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Am I expected to position and ambulate patients by myself?

CNA/MA   (1,204 Views | 10 Replies)

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I am going to be a brand new CNA this Summer. I have a very small frame, and I struggle with positioning and ambulating patients by myself.. I physically cant do it. For example, I really struggle to clean patients. I am scared that I won't have anyone to help.. is this true? Am I expected to move and ambulate patients by myself?

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AlissaTaylor13 has 3 years experience as a CNA and specializes in Float Pool.

35 Posts; 160 Profile Views

I am also very small and I struggle with moving people by myself! I'd say it depends on where you are working. When I worked in the nursing home I had absolutely no help with moving people since the nurse refused to do anything hands-on. Then I worked at a hospice facility and we did everything 2PA so I always had help. Now I am at the hospital and it seems to depend on who you are working with. Nurses will ditch you in rooms where you obviously need help, but sometimes the other CNAs will help if they are not too busy!

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4 Followers; 37,639 Posts; 102,720 Profile Views

The charge nurse should assign you in pairs so that you automatically have help. This practice allows for developing teamwork that saves time and effort. If this is not done, discuss it with the nurse. Two CNAs working together can do two assignments more efficiently and quickly than each working alone.

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Guest862922 has 33 years experience as a LPN, RN and specializes in ER.

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Based on my past and present experience the hospitals tend to have better policies for proper body alignment and lifting etc. (I used to be a CNA then LPN before) I know both sides. I also know that many nurses can be ignorant or even mean. I have also worked with some CNA’s with attitude as well. What I think could work is developing good relationships with each other. I know it sounds give or take but trust me it worked and works for me more times than not. Nurses in the nursing homes can be overwhelmed too but I’m sure many would help for a CNA who is nice and helpful and first of all is caring for the people.

I see your issue because I have had back problems since young age. I worked in a nursing home for a while as a CNA I was in pain every day. I took a job in the hospital and it was easier on my back. Then I transferred to a pediatric hospital and worked there until I became a nurse which was a dream job for me.

I’m just sharing my experience, hope it helps a bit.

There is no foolproof advice I think. I believe that hospital job for a CNA is much better then the ones in nursing homes anyway. 

Good luck to you 😊❤️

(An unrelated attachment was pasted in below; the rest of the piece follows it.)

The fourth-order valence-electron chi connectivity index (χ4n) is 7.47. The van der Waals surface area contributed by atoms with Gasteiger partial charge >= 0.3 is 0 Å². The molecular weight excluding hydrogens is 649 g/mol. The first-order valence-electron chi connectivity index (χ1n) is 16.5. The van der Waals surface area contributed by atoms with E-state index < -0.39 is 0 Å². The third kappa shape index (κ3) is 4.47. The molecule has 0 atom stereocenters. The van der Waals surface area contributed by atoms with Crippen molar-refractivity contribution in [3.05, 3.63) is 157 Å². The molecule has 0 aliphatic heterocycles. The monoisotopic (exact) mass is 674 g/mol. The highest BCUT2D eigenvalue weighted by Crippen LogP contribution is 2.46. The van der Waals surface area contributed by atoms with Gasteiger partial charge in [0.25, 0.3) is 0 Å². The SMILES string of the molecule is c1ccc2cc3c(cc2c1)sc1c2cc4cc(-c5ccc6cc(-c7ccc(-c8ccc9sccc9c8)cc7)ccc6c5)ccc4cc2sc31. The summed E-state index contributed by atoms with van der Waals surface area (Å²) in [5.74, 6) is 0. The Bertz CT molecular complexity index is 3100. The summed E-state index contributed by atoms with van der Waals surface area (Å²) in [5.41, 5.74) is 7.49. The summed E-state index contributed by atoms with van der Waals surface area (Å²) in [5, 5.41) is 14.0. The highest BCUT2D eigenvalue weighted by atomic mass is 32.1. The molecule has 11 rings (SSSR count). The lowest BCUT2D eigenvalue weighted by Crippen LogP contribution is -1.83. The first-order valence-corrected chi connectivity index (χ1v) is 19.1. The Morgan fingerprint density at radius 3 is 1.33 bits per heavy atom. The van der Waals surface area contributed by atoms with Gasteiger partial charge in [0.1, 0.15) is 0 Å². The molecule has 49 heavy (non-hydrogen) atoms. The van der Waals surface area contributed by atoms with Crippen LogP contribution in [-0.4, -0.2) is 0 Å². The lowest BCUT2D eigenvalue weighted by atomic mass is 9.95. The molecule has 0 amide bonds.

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752 Posts; 14,312 Profile Views

Your facility should have safe handling equipment that should learn to use.  If not maybe another place would have it.  Almost all hospitals have that equipment now.   

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Really, if there is a job that you can’t physically do, there is no way that another person would be able to do it alone safely. Say you need to reposition a large adult. You can’t do it at all, no matter how hard you try. A larger, stronger CNA could probably do it, but clearly that would mean the CNA is going to be doing all kinds of straining and twisting and grabbing. 

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3 Followers; 4,768 Posts; 36,621 Profile Views

I think you should seriously re-think your career choice.  Being in a line of work that requires lifting, moving, turning, pulling, etc. of other people is probably not the best choice for someone who physically can't do the work. 

Not to discourage you.  Just speaking what I believe is the truth.

Also do not expect the nurses to leave their own work to help you. 

Nurses are there to give out a ton of meds, prepare said meds, chart that they gave them, and get ready to do it all again.  And again.  Nurses are there to change bandages, listen to hearts and lungs, check pulses, and do other physical assessment procedures.  Nurses receive new orders from doctors and process them and carry them out.  Nurses draw blood and get it to the lab.  Nurses chart a lot.  Nurses call doctors to report changes in patients' conditions.  Nurses do Admissions, Transfers, and Discharges.  All of these things take a whole lot of time.  Nurses do more than I have listed but you get the point.

Nurses can do the physical labor that CNA's do.  But CNA's cannot perform the duties of a licensed nurse.  Therefore, nurses have to guard our time.

I would say that almost every nurse I know has back trouble, shoulder trouble, bursitis, or is pregnant or otherwise in need of light duty.  Many of us have to avoid heavy lifting because of our physical ailments - many of which are the result of working in Nursing.